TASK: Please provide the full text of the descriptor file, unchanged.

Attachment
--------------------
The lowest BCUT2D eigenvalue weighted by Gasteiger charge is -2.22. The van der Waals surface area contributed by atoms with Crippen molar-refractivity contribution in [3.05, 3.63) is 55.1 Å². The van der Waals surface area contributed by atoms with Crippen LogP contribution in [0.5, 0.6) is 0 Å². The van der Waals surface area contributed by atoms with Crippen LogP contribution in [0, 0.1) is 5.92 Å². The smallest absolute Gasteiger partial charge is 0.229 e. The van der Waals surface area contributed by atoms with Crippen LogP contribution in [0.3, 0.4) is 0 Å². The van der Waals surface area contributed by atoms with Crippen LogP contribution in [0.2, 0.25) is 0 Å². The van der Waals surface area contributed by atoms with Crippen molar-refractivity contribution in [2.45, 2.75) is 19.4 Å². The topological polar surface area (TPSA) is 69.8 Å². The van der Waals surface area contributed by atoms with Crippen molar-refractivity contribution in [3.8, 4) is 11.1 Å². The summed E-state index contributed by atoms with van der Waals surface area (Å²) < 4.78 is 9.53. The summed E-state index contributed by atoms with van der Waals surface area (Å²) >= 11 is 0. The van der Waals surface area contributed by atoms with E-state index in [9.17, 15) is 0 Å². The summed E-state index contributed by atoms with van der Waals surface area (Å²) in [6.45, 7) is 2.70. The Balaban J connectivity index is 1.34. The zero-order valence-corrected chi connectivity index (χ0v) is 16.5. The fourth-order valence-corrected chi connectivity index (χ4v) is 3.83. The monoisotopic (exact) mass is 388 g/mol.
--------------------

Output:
The lowest BCUT2D eigenvalue weighted by Gasteiger charge is -2.22. The van der Waals surface area contributed by atoms with Crippen molar-refractivity contribution in [3.05, 3.63) is 55.1 Å². The van der Waals surface area contributed by atoms with Crippen LogP contribution in [0.5, 0.6) is 0 Å². The van der Waals surface area contributed by atoms with Crippen LogP contribution in [0, 0.1) is 5.92 Å². The smallest absolute Gasteiger partial charge is 0.229 e. The van der Waals surface area contributed by atoms with Crippen LogP contribution in [0.3, 0.4) is 0 Å². The van der Waals surface area contributed by atoms with Crippen LogP contribution in [0.2, 0.25) is 0 Å². The van der Waals surface area contributed by atoms with Crippen molar-refractivity contribution in [2.45, 2.75) is 19.4 Å². The topological polar surface area (TPSA) is 69.8 Å². The van der Waals surface area contributed by atoms with Crippen molar-refractivity contribution in [3.8, 4) is 11.1 Å². The summed E-state index contributed by atoms with van der Waals surface area (Å²) < 4.78 is 9.53. The summed E-state index contributed by atoms with van der Waals surface area (Å²) >= 11 is 0. The van der Waals surface area contributed by atoms with E-state index in [9.17, 15) is 0 Å². The summed E-state index contributed by atoms with van der Waals surface area (Å²) in [6.45, 7) is 2.70. The Balaban J connectivity index is 1.34. The zero-order valence-corrected chi connectivity index (χ0v) is 16.5. The fourth-order valence-corrected chi connectivity index (χ4v) is 3.83. The monoisotopic (exact) mass is 388 g/mol.